- Doy / IPD
27 September 2007
The first sign of the current protests currently underway in Myanmar occurred in a rare display of public outrage over the economic conditions within the country in February 2007. A small group calling themselves the Myanmar Development Committee called on the military rulers to address consumer prices, lack of health care, education and the poor electricity infrastructure. Normally unseen in Myanmar, the protest was quickly broken up after only 30 minutes of activity. Likely in response to the protests, the ruling military junta appointed Brigadier-General Than Han of the Myanmar police to the responsibility of handling civil unrest in Rangoon.
On August 15, 2007, the government made significant cuts to national fuel subsidies, which had an immediate effect of increasing the price of diesel fuel by a reported 100 percent, causing a five-fold increase in the price of compressed natural gas, and placing additional inflationary pressure on an economy already facing estimated inflation levels of 17.7 percent in 2005 and 21.4 percent in 2006.
Once again, similar to the event in February, people took to the street in a rare display of public anger. The current demonstrations have drawn a significant number of Buddhist monks into the streets and have led to national curfews. Violence finally broke out on September 26 as security forces and protesters clashed.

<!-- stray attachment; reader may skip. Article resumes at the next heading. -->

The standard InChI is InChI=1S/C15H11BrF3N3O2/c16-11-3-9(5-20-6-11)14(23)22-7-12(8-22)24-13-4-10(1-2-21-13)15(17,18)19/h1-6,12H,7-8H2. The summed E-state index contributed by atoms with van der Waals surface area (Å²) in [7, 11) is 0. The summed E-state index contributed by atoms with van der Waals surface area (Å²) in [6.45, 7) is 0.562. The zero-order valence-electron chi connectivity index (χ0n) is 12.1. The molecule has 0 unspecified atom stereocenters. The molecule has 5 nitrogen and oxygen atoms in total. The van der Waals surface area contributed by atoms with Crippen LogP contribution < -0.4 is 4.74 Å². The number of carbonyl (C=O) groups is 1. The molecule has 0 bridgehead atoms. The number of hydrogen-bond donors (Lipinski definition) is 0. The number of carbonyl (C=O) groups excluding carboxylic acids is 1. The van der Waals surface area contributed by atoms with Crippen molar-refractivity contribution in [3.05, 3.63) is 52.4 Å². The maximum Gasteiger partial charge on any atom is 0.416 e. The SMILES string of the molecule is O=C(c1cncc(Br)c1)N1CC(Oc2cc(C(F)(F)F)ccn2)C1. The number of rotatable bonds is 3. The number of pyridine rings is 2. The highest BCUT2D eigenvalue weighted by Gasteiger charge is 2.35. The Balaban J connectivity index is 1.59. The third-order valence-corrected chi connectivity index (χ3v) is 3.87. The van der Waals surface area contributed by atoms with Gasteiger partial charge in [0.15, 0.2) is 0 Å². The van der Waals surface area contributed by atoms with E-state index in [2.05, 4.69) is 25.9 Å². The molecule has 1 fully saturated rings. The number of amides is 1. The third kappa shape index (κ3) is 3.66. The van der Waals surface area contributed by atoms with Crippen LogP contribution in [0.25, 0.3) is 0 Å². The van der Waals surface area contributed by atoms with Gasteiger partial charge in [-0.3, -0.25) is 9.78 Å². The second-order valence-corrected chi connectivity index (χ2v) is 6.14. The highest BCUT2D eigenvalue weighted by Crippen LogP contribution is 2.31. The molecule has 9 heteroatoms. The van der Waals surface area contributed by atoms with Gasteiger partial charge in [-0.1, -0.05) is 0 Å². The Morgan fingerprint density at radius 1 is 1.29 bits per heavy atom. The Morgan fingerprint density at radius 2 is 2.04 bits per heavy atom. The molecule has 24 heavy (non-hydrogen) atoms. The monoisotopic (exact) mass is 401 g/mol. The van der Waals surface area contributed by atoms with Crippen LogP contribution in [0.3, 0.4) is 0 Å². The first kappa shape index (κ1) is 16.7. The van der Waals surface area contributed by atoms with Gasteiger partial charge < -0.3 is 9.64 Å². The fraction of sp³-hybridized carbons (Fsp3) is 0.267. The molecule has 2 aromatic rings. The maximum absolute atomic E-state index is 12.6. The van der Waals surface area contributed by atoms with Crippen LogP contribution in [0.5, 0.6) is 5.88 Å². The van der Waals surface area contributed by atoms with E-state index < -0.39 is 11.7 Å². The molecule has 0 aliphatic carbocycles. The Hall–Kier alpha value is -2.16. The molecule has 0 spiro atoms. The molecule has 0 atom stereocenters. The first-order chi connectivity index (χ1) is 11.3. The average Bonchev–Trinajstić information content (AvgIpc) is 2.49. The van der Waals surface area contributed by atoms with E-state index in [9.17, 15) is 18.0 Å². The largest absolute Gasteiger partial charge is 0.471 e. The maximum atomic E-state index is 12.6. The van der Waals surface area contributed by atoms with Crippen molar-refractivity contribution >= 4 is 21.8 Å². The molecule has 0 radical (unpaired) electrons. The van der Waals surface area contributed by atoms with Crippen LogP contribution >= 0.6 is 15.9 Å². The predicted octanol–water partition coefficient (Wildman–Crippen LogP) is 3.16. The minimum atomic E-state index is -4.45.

The end of fuel subsidies were likely part of a larger package of reforms that the junta has been planning in order to, among other things, reduce the pressure of global fuel prices in a country that is dependent on diesel imports for its entire economy. Myanmar has an insignificant domestic refinery capacity and a chronic need for foreign currency. The latest Indian proposal intended to regain access to the Shwe gas fields has reportedly included diesel fuel exports, while a deal with Petronas of Malaysia is seeking similar arrangements. [See: "Pipeline Politics: India and Myanmar"]
The International Monetary Fund (I.M.F.) and World Bank made recommendations along the lines of the subsidy cut as part of a larger package of reforms as recently as last year; critically citing the trend toward extraordinarily high deficit budget deficits carried by the junta. The construction of a new capital, Naypyidaw, and the proposed construction of an information technology capital, Yadanabon, along with significant pay raises for civil servants and the military have placed serious pressure on government reserves. The government typically addresses such deficits by printing more money, producing the significant inflationary pressures seen today.
The involvement of private interests should not be overlooked. Leading businessman Tay Za and his holding company Htoo Trading Company may be set to profit from the privatization of the fuel distribution system within the country. In order for the move to be successful, the thriving black market in fuel needs to be eradicated, thus the necessary removal of fuel subsidies and the subsequent rise in prices throughout the country. While power plays between junta leaders and private businessmen have been cited before as causal factors in economic policy changes, the international pattern of subsidy reduction in the face of rising global oil prices suggests that this was not the underlying motive in the move. However, it would be a fairly typical move for the junta to select reforms beneficial to its business partners rather than to the national interest.